Teenage girls in the UK are receiving significantly less financial education in school than boys, according to a report released today.
The Young Persons’ Money Index, published by financial education specialist ifs University College, reveals that at GCSE level where financial education is compulsory, only 36 per cent of girls currently learn about personal finance, in comparison to 45 per cent of boys the same age.
In addition, it is not just the disparity in the numbers of students learning about finance where education provision is failing girls, but also in its delivery. With 1.98 hours received a week, girls have significantly fewer classroom hours studying financial education when compared with the 2.36 hours boys receive. Over the course of a standard 39-week school year, this equates to an extra 14.82 hours, or more than two extra school days dedicated solely to learning about personal finance.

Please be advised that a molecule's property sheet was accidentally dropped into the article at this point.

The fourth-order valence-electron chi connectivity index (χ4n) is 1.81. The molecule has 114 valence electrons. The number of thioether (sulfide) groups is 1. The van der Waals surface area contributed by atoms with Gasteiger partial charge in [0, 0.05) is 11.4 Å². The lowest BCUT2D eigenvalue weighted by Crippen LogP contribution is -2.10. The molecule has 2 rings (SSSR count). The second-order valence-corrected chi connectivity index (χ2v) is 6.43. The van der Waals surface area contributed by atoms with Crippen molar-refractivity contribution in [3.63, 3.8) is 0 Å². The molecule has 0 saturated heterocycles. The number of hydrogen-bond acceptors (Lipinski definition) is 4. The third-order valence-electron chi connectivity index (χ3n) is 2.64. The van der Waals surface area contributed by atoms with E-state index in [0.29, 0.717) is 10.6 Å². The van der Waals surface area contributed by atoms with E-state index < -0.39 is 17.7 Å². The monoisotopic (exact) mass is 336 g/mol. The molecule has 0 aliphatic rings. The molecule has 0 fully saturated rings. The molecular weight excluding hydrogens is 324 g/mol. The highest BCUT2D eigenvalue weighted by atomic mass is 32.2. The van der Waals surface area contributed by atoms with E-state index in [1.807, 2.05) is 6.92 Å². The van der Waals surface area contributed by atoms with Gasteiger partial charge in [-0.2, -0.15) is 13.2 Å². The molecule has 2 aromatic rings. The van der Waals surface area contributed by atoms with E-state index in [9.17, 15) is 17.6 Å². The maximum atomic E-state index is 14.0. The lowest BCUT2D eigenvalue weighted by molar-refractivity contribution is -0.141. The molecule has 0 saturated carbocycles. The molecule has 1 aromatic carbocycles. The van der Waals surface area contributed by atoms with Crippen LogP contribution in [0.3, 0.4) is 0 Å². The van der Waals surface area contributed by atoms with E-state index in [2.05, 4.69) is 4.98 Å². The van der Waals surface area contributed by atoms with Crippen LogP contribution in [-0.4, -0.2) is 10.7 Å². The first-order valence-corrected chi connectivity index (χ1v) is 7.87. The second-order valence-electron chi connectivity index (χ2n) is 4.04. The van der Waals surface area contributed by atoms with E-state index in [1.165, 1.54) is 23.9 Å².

Alison Pask, Vice Principal of ifs University College, said:
“Women are already far more likely to suffer from financial exclusion in adulthood and while the introduction of financial education into the curriculum is a step in the right direction to tackle these problems, these figures clearly show that much more needs to be done to ensure it is delivered to a consistently high standard for every student.”
For female students aged 16 and above and who are about to go into higher education or enter the world of work, the picture is even starker, where nearly three quarters (74 per cent) receive no formal financial education whatsoever.
Alison Pask continued:
“With female students making up the majority of university entrants each year it is the height of irresponsibility that so many are being sent off into the next stage of their education with next to no practical financial education; a stage of education where life-changing financial decisions about taking on debt and managing the costs of living need to be made.”
For more information on the Young Persons’ Money Index, please visit: